SAN DIEGO (CN) – A week after President Donald Trump signed an executive order rolling back environmental protections, the California Farm Bureau and ranchers sued the state, challenging its listing of the gray wolf as endangered.
The California Cattlemen’s Association and the California Farm Bureau Federation claim in Superior Court that the California Fish and Game Commission exceeded its authority by protecting the species.
The administrative record shows that the gray wolf is not native to California, making it ineligible for listing, the groups say in their Tuesday lawsuit. They say the commission’s listing was based on inadequate analysis of the sporadic presence of only a few animals in California.
They claim that giving the gray wolf substantial protections not easily contravened, the commission overturned a years-long, collaboratively developed wolf management plan that protects livestock from wolf predation, and threatened the safety and livelihoods of farmers and ranchers.
Plaintiffs’ attorney Damien Schiff with the Pacific Legal Foundation insists that the lawsuit is not anti-wolf.
“The commission’s wolf listing doesn’t materially improve the wolf’s protections in this state, but it does materially hamper the ability of private property owners to adequately protect themselves, their pets, and their livestock,” Schiff said in an email. “Thus, our lawsuit is about getting the commission back on the right track to employing a sound and balanced wolf management strategy.”
Gray wolves, also called timber wolves, are among the largest canines. Ranging in color from mottled gray and brown to black or all white, they can measure 5 feet long and 60 to 100 lbs. for females and 6½ feet long and 70 to 145 lbs. for males. They typically eat large hoofed animals such as deer and elk, but also feed on small animals and carrion.
Once abundant nationwide, gray wolves were nearly exterminated from the Lower 48 states because hunters killed them for preying on livestock. By 1920, the entire gray wolf population in California was gone.
In at least one aspect, the lawsuit is an extension of the long-running political fight between states’ rights groups and the federal government. The wolf seen in Northern California that set off this fight, known as OR-7, is believed to be a descendant of wolves the U.S. Fish and Wildlife Service reintroduced to Idaho. They spread into Oregon and kept spreading.
At issue behind the complaint, but not directly addressed by it, is the question: If the federal government declares that a species is in danger of extinction and needs protection, to what extent, if any, do the states have the right to refuse?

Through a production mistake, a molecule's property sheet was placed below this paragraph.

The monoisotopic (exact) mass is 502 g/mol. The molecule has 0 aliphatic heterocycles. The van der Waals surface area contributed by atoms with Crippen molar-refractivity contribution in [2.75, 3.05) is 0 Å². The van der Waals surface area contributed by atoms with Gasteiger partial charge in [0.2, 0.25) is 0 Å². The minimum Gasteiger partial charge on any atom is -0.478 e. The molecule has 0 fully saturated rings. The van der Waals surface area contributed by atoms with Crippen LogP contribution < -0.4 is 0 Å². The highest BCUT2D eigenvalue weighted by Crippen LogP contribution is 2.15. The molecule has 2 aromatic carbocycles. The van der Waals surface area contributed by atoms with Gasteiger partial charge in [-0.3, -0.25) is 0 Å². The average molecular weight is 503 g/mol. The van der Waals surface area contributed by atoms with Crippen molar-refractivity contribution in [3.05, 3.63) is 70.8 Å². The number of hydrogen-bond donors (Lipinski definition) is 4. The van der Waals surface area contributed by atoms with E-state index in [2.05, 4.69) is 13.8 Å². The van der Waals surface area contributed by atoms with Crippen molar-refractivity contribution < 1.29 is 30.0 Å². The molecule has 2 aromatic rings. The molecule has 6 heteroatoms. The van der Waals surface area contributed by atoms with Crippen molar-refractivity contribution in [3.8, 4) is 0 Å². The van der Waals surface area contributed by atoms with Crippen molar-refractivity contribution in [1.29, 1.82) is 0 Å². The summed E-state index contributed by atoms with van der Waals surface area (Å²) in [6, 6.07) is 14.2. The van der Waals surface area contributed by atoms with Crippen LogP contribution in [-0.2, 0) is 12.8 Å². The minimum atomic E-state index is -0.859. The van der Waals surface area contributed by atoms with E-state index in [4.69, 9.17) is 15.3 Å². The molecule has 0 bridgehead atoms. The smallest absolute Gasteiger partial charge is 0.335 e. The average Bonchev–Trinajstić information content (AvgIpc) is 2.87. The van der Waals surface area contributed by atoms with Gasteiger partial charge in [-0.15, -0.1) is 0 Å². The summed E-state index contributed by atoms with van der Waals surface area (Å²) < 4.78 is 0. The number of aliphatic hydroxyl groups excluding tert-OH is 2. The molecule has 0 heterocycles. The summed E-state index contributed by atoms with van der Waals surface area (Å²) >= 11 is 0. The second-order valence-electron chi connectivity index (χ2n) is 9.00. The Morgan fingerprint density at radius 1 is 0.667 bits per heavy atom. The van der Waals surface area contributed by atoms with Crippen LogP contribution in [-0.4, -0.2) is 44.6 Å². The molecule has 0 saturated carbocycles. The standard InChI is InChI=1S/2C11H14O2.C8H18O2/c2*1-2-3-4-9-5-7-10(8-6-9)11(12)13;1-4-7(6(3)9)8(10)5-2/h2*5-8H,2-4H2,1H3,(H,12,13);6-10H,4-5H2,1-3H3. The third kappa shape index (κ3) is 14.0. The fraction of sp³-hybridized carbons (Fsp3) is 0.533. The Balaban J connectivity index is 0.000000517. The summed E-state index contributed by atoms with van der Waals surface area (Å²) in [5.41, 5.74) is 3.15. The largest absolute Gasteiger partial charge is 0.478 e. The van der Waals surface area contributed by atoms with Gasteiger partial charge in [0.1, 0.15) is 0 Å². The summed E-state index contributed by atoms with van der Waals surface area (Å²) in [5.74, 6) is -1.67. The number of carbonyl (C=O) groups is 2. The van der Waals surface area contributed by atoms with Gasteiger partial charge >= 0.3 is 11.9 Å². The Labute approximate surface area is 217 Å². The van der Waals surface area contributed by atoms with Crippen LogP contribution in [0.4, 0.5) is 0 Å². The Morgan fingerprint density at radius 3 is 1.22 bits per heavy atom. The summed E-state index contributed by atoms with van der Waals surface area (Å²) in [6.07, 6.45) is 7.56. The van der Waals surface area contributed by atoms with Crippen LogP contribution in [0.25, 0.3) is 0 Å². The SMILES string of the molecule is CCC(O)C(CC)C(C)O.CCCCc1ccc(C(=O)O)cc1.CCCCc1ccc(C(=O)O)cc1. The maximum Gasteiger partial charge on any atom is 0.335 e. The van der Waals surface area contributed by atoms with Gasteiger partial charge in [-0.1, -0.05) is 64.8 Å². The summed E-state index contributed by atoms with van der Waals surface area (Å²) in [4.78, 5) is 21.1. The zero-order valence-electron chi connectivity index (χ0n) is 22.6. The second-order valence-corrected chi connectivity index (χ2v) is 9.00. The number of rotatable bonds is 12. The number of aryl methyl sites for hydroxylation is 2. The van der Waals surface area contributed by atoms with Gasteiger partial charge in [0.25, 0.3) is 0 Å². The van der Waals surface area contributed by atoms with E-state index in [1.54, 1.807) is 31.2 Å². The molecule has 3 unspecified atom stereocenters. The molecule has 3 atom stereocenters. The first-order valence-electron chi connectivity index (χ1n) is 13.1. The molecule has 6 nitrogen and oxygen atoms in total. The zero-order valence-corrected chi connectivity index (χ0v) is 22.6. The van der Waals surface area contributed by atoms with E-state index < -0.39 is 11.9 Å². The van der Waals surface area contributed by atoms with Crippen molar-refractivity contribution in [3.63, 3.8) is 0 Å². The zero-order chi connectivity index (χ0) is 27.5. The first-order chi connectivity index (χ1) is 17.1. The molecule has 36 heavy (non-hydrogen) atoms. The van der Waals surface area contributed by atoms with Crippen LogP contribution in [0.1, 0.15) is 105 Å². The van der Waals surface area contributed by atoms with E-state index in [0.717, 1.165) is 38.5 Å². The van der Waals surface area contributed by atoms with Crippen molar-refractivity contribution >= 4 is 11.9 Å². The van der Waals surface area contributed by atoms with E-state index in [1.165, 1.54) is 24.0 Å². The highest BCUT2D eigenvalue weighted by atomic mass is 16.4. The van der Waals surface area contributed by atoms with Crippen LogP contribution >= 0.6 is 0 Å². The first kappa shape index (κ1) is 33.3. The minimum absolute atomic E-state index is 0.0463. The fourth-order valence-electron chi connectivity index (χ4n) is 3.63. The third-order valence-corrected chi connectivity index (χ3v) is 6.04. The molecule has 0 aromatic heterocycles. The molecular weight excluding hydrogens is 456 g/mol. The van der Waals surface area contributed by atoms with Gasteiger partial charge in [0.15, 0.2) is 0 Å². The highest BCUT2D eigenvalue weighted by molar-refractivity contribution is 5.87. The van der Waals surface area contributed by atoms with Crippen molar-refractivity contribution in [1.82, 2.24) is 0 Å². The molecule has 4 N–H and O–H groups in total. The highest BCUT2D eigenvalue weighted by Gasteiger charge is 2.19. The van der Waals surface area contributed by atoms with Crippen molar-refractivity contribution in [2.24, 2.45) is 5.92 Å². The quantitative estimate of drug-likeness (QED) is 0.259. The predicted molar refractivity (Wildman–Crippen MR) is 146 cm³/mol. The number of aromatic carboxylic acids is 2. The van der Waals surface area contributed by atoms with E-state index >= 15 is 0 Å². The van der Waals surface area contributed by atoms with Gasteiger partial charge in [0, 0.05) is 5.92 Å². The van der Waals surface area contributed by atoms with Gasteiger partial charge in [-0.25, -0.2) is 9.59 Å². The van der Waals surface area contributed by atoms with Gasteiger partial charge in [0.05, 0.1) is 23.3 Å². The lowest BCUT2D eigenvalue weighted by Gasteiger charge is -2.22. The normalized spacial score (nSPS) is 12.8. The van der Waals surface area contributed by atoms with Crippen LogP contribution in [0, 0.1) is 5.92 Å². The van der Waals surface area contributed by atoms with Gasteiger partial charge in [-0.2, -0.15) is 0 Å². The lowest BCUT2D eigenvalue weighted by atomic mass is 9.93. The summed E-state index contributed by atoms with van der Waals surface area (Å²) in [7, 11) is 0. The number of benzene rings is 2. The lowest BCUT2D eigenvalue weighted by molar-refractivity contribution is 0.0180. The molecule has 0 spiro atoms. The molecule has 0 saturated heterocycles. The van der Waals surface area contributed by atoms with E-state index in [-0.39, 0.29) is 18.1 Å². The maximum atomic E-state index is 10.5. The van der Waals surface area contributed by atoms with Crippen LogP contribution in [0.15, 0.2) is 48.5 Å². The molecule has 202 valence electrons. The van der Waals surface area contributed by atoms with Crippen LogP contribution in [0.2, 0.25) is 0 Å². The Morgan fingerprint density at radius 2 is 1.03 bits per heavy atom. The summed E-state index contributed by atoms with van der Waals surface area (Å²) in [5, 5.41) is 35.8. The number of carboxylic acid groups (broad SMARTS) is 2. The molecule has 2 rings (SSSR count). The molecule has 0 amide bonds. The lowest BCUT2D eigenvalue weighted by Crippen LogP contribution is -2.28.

Thanks to conservation efforts, wolf populations in the United States are slowly making a comeback. There are around 6,000 to 11,200 wolves in Alaska, 3,700 in the Great Lakes Region, 1,675 in the Northern Rockies, and several hundred in Oregon, Wisconsin, and Idaho. Wildlife officials in California estimate they will be able to reintroduce a functional wolf population by 2024.
After a gray wolf from Oregon was seen in California in late 2011, environmental groups petitioned the Department of Fish and Wildlife to list the species as endangered under the state’s Endangered Species Act, in March 2012. In August that year, the department “determined that the petition may be warranted,” according to the complaint, and in October that year it listed the gray wolf as a candidate species.
In February 2014, however, the department declined to list the species, finding that “the gray wolf is not currently facing or enduring any threat in California at this time.”
The law, however, required the Fish and Game Commission to produce a full status review within 12 months of the candidate species determination, and in June 2104 it voted 3 to 1 to proceed with listing is as an endangered species.
The Office of Administrative Law approved the proposed regulation in October 2016, and it took effect on Jan. 1 this year.
Since the commission’s decision to pursue protections, a breeding pair with pups was spotted near the California-Oregon border, and another pair traveled to Lassen County.
Nonetheless, the associations claim the listing was illegal because the gray wolf is a nonnative species that does not have an active range in California. They also say the commission improperly restricted its analysis to the species’ presence in California, without of considering out-of-state populations.
“Because the commission’s listing of the gray wolf is based on legally insufficient evidence, the listing is an excess of the commission’s jurisdiction,” the complaint states.
The commission did not return emailed requests for comment Thursday morning.
The associations seek writ of mandate directing the commission to rescind its decision to list the gray wolf, and a declaration that the listing is illegal and void.